Sea lamprey control in the Great Lakes needs devices that selectively pass valued fishes, while blocking or guiding sea lamprey, to address stakeholder desire for increased aquatic connectivity. We conceptualize that sound may be an important component of selective fish passage devices because most fishes detect and respond to sound, but vary in frequencies of greatest sensitivity. Sound propagates through water regardless of water velocity, clarity, and lighting and has been used to reduce impingement of fishes or guide fish a variety of man-made structures. Preliminary work suggests sound could be a useful tool for sea lamprey control but no systematic studies have been done on sound detection ability in this basal vertebrate. We will address two research questions: (i) what sound frequencies do sea lamprey detect, and (ii) what is the behavioral response to detected frequencies. For both objectives we will test juvenile and adult sea lamprey to understand ontogenetic changes in responses, and also to identify potential control stages for downstream migrants and returning adults, the former representing a gap in current control efforts. If results are promising, we will later propose to test results in natural streams and responses of non-target species such as lake sturgeon, walleye, sucker, and salmonids.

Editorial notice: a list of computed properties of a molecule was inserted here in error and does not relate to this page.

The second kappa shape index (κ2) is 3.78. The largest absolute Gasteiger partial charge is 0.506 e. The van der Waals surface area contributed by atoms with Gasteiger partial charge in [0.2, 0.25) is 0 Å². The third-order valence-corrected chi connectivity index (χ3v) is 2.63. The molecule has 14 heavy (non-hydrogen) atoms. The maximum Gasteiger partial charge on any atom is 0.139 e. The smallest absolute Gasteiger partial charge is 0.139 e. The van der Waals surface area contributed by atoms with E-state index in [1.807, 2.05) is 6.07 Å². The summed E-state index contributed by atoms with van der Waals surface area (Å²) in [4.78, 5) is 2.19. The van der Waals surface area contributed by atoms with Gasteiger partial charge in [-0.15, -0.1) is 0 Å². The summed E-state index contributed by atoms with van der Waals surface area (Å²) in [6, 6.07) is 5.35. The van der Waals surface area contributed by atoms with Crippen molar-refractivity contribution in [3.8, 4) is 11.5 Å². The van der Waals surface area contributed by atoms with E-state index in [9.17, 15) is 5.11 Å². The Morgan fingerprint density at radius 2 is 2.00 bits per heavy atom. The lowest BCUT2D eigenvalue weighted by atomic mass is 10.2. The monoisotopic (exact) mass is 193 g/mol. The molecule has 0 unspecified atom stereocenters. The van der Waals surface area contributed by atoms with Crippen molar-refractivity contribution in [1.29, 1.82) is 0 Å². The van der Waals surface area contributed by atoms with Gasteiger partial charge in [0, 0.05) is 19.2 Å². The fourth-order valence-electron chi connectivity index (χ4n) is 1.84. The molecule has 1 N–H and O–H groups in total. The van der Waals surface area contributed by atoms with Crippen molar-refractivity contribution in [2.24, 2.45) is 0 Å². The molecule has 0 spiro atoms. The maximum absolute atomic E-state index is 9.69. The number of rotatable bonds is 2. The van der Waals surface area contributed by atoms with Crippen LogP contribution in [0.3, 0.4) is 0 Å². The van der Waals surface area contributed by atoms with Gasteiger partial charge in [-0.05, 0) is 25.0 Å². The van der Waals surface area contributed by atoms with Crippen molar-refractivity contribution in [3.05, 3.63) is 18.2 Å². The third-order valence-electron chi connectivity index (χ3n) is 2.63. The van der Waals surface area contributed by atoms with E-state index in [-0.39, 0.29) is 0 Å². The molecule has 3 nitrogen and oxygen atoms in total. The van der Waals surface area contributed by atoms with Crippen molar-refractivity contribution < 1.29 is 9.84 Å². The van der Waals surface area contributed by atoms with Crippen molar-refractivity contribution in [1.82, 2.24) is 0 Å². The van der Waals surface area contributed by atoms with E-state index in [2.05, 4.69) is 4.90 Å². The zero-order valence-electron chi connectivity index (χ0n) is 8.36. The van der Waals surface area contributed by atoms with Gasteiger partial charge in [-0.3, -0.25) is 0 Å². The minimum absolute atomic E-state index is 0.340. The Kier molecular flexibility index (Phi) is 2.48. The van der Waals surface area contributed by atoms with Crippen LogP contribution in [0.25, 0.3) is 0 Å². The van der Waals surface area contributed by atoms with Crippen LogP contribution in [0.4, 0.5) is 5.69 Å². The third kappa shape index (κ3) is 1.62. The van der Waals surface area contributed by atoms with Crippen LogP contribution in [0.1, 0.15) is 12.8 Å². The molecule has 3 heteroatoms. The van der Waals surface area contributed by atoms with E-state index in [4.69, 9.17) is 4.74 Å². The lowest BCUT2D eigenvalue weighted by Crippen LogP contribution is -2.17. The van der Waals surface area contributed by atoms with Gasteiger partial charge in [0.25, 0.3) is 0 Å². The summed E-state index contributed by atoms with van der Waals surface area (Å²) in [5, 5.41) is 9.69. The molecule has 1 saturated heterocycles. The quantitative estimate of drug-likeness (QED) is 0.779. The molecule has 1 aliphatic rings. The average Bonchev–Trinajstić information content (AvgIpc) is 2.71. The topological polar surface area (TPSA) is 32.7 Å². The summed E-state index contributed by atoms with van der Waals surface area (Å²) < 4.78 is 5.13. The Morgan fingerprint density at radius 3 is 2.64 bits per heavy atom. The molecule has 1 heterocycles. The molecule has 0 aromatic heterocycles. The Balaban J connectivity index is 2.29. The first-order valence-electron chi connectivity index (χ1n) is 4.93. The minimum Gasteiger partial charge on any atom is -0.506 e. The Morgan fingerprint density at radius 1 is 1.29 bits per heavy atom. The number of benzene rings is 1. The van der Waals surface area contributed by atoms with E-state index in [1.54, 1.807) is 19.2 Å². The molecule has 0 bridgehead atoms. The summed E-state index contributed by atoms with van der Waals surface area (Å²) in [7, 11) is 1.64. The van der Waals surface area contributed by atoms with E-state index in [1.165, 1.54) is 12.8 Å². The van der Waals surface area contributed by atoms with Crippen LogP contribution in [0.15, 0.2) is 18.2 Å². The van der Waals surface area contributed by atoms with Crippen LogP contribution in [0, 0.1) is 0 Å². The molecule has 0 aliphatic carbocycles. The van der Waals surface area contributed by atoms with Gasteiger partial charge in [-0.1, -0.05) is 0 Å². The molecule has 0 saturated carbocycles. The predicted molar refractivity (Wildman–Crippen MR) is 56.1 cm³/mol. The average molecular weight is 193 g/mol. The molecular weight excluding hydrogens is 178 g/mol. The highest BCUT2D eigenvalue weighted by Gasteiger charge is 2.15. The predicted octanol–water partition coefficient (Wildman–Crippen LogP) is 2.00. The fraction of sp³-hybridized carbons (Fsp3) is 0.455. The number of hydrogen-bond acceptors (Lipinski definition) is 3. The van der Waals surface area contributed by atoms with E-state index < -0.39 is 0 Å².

Physiological and behavioral responses of sea lamprey to low frequency sound